In the school year 1988-89, she completed a project and became a traveling special education teacher for 130 students and about 20 teachers in four schools.

Never before has anyone put the spotlight on the missionary school’s schooling.

  • The Norwegian children in Asia has the same problems as children in Norway, teacher Løge told her local newspaper Jærbladet. – They struggle with social and emotional problems as in Norway. But schools abroad do not have the same opportunity to receive guidance and help if necessary.

In the autumn of 1988, Thorkild Andersen initiated a gathering of missionary children to discuss growing up. He was left as a child in an orphanage in Stavanger while his parents were missionaries in Madagascar.

In 1989, child psychiatrist Siri Rynning asked whether families with children should travel as missionaries. – The mission organizations should take this question very seriously, she told the newspaper Vårt Land in February 1989.

A few days later, Vårt Land released the story of Kari Grasmo who paints herself out of vicious missionary childhood memories from the Norwegian boarding school in Japan. This started a greater ”Me Too” movement and many articles in different media in Norway. One of the school owners invited former students of the school to a conference where psychiatrist Siri Rynning took up 3 subjects:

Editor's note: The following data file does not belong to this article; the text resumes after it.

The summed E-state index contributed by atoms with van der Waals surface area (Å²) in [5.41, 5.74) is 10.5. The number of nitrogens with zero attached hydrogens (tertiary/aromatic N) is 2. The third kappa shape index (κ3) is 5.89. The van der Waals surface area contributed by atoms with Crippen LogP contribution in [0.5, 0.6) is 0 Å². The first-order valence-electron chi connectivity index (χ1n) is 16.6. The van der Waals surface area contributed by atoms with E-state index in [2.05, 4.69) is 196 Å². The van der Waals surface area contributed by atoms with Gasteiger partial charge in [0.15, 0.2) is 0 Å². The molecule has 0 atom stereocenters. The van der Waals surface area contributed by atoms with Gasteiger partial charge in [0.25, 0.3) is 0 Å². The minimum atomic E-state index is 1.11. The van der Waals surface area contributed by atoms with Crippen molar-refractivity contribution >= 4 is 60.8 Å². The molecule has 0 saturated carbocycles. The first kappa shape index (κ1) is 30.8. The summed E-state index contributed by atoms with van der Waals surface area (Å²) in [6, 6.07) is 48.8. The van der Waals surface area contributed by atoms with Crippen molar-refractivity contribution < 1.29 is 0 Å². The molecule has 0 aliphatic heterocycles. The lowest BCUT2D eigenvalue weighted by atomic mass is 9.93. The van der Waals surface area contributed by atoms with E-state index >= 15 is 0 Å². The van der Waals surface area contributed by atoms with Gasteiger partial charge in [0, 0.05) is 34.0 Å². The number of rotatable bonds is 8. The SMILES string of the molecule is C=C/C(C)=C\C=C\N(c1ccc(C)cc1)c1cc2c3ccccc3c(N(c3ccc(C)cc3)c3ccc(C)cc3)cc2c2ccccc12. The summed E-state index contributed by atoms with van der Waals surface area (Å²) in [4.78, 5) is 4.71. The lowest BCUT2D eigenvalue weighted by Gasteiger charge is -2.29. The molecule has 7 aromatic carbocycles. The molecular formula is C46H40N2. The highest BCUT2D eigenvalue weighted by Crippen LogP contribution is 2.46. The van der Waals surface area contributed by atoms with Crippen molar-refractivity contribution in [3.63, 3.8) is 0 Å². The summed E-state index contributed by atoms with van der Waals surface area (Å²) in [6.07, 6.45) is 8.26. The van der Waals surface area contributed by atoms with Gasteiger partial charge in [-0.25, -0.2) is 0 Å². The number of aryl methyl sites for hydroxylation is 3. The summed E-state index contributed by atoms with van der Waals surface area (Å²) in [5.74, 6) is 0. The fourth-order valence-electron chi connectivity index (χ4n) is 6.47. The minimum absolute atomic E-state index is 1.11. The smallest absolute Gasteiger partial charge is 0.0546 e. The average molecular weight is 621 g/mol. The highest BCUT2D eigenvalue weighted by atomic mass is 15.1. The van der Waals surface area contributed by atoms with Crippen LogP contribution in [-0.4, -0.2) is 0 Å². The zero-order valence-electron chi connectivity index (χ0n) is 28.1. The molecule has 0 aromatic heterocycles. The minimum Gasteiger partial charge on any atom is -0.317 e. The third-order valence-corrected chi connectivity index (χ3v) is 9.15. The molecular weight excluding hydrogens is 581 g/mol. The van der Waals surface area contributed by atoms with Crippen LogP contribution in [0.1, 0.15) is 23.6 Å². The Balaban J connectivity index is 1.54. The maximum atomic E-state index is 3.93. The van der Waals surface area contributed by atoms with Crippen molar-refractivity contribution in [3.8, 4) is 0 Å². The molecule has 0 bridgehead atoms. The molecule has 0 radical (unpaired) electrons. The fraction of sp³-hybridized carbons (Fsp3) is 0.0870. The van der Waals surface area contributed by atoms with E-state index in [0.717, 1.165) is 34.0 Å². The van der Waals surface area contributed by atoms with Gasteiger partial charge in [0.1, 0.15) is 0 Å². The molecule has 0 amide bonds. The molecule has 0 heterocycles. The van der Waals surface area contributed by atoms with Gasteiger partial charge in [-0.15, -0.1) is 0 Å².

– two-culture issues,

– separation parents child.

– sexual abuse.

Former students then started an interest organization (NORUT) for all children of Norwegians abroad. Kari Grasmo released a booklet with her paintings called Barneskjebner (Child destinies). Berit Dahl wrote the book Bortsent (Sent away) about her childhood in Madagascar. Some members started courses for organizations that send families abroad. Missionary organizations paid for psychiatric therapy, but little in redress. No abusers were punished.

But in September 2013,  one of the interview objects in Lene Ask‘s book went to court against the missions that owned the boarding school in Taiwan where she felt sexually abused by a male teacher in 1988-89 while teacher Løge was visiting other schools in Asia.  The former student in Taiwan accused the missions of neglect, abuse and lack of follow-up.

Instead of supporting her, they put the responsibility on parents who sent their children to boarding school, even most parents had no choice of school. But the mission leadership and the father of the second interviewee from Taiwan believed that parents have a responsibility when traveling abroad with children. The case was amicably settled.

When most of the boarding schools had closed down, so did the organization NORUT.  Still, many feel it was a mental assault being separated from mother and father. Mission boards may have the moral responsibility, they do not take the consequence of it.  

Therefore this year, 2022, some missionary children are planning a collective lawsuit against one of the missions.

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About the same time as Abide With Me was released in Norway, the book Sent was released in USA. It is about reflections on missions, boarding schools and childhood. The front cover shows two 1. grade students ( a Norwegian and an American) in 1958 waiting at the train station in Pingtung, Taiwan, for a ride to the American boarding school in Chiayi. They had to change train in Kaohsiung by themselves, no adults looked after them on the journey.

Abide With Me is not yet released in English, but an English translation is planned to be presented at Taipei International Book Exhibition in June this year.